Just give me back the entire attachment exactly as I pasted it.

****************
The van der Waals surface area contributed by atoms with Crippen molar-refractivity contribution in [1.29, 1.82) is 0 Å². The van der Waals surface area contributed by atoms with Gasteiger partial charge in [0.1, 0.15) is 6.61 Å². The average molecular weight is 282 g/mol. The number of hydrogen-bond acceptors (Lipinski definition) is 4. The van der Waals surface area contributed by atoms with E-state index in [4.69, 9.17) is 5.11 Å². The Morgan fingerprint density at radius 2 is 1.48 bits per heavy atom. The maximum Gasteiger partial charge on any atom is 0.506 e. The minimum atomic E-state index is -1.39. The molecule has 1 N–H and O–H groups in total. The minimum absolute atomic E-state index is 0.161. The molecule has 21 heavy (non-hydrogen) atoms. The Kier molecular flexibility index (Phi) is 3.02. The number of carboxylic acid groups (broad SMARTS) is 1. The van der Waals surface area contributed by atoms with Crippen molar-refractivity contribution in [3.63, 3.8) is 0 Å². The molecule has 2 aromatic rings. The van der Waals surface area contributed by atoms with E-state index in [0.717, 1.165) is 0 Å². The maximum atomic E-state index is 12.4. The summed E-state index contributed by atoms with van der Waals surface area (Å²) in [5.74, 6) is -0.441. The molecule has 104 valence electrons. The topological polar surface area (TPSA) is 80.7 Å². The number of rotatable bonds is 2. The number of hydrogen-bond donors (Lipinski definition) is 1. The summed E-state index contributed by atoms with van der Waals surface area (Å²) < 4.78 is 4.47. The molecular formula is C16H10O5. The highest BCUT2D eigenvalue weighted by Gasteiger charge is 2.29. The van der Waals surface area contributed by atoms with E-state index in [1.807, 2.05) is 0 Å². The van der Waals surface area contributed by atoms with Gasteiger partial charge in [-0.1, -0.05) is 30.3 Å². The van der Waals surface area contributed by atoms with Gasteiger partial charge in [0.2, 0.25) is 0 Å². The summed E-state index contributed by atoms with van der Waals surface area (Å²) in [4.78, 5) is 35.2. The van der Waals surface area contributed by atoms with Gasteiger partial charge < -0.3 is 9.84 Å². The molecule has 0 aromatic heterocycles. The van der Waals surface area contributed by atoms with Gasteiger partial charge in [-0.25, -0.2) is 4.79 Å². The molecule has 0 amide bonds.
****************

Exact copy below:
The van der Waals surface area contributed by atoms with Crippen molar-refractivity contribution in [1.29, 1.82) is 0 Å². The van der Waals surface area contributed by atoms with Gasteiger partial charge in [0.1, 0.15) is 6.61 Å². The average molecular weight is 282 g/mol. The number of hydrogen-bond acceptors (Lipinski definition) is 4. The van der Waals surface area contributed by atoms with E-state index in [4.69, 9.17) is 5.11 Å². The Morgan fingerprint density at radius 2 is 1.48 bits per heavy atom. The maximum Gasteiger partial charge on any atom is 0.506 e. The minimum atomic E-state index is -1.39. The molecule has 1 N–H and O–H groups in total. The minimum absolute atomic E-state index is 0.161. The molecule has 21 heavy (non-hydrogen) atoms. The Kier molecular flexibility index (Phi) is 3.02. The number of carboxylic acid groups (broad SMARTS) is 1. The van der Waals surface area contributed by atoms with Crippen molar-refractivity contribution in [3.63, 3.8) is 0 Å². The molecule has 2 aromatic rings. The van der Waals surface area contributed by atoms with E-state index in [0.717, 1.165) is 0 Å². The maximum atomic E-state index is 12.4. The summed E-state index contributed by atoms with van der Waals surface area (Å²) in [5.74, 6) is -0.441. The molecule has 104 valence electrons. The topological polar surface area (TPSA) is 80.7 Å². The number of rotatable bonds is 2. The number of hydrogen-bond donors (Lipinski definition) is 1. The summed E-state index contributed by atoms with van der Waals surface area (Å²) < 4.78 is 4.47. The molecular formula is C16H10O5. The highest BCUT2D eigenvalue weighted by Gasteiger charge is 2.29. The van der Waals surface area contributed by atoms with E-state index in [1.807, 2.05) is 0 Å². The van der Waals surface area contributed by atoms with Gasteiger partial charge in [-0.1, -0.05) is 30.3 Å². The van der Waals surface area contributed by atoms with Gasteiger partial charge in [0.2, 0.25) is 0 Å². The summed E-state index contributed by atoms with van der Waals surface area (Å²) in [4.78, 5) is 35.2. The van der Waals surface area contributed by atoms with Gasteiger partial charge < -0.3 is 9.84 Å². The molecule has 0 aromatic heterocycles. The van der Waals surface area contributed by atoms with Gasteiger partial charge in [-0.25, -0.2) is 4.79 Å². The molecule has 0 amide bonds.